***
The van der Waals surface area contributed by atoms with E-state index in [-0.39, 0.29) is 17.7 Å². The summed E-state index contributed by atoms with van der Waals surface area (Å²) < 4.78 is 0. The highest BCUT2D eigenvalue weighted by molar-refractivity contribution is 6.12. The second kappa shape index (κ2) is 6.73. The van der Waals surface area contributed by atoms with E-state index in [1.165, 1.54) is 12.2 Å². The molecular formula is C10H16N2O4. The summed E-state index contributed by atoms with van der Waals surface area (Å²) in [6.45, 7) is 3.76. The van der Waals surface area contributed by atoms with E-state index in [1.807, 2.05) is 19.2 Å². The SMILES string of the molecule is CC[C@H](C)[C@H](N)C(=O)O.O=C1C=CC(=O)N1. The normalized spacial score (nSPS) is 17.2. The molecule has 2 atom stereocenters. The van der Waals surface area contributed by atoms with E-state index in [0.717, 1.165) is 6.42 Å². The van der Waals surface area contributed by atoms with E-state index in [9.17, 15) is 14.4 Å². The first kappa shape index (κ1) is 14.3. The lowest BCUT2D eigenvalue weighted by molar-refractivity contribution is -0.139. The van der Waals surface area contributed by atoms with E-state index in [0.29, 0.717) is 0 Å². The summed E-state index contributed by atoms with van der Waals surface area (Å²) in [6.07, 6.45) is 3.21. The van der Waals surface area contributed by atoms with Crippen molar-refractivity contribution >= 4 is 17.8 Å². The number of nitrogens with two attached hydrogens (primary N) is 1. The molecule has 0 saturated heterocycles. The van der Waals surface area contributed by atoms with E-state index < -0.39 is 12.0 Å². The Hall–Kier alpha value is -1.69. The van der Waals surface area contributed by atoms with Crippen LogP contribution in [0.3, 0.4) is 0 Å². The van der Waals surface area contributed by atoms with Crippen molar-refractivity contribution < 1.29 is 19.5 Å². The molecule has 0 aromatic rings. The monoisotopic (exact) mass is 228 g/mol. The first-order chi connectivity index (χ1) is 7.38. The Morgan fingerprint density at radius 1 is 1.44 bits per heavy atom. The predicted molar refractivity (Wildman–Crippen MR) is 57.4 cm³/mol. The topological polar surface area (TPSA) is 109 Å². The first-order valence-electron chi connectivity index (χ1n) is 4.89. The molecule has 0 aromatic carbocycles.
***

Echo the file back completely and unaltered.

The van der Waals surface area contributed by atoms with E-state index in [-0.39, 0.29) is 17.7 Å². The summed E-state index contributed by atoms with van der Waals surface area (Å²) < 4.78 is 0. The highest BCUT2D eigenvalue weighted by molar-refractivity contribution is 6.12. The second kappa shape index (κ2) is 6.73. The van der Waals surface area contributed by atoms with E-state index in [1.165, 1.54) is 12.2 Å². The molecular formula is C10H16N2O4. The summed E-state index contributed by atoms with van der Waals surface area (Å²) in [6.45, 7) is 3.76. The van der Waals surface area contributed by atoms with E-state index in [1.807, 2.05) is 19.2 Å². The SMILES string of the molecule is CC[C@H](C)[C@H](N)C(=O)O.O=C1C=CC(=O)N1. The normalized spacial score (nSPS) is 17.2. The molecule has 2 atom stereocenters. The van der Waals surface area contributed by atoms with E-state index in [0.717, 1.165) is 6.42 Å². The van der Waals surface area contributed by atoms with E-state index in [9.17, 15) is 14.4 Å². The first kappa shape index (κ1) is 14.3. The lowest BCUT2D eigenvalue weighted by molar-refractivity contribution is -0.139. The van der Waals surface area contributed by atoms with E-state index in [0.29, 0.717) is 0 Å². The summed E-state index contributed by atoms with van der Waals surface area (Å²) in [6.07, 6.45) is 3.21. The van der Waals surface area contributed by atoms with Crippen molar-refractivity contribution >= 4 is 17.8 Å². The number of nitrogens with two attached hydrogens (primary N) is 1. The molecule has 0 saturated heterocycles. The van der Waals surface area contributed by atoms with E-state index < -0.39 is 12.0 Å². The Hall–Kier alpha value is -1.69. The van der Waals surface area contributed by atoms with Crippen LogP contribution in [0.3, 0.4) is 0 Å². The van der Waals surface area contributed by atoms with Crippen molar-refractivity contribution < 1.29 is 19.5 Å². The molecule has 0 aromatic rings. The monoisotopic (exact) mass is 228 g/mol. The first-order chi connectivity index (χ1) is 7.38. The Morgan fingerprint density at radius 1 is 1.44 bits per heavy atom. The predicted molar refractivity (Wildman–Crippen MR) is 57.4 cm³/mol. The topological polar surface area (TPSA) is 109 Å². The first-order valence-electron chi connectivity index (χ1n) is 4.89. The molecule has 0 aromatic carbocycles.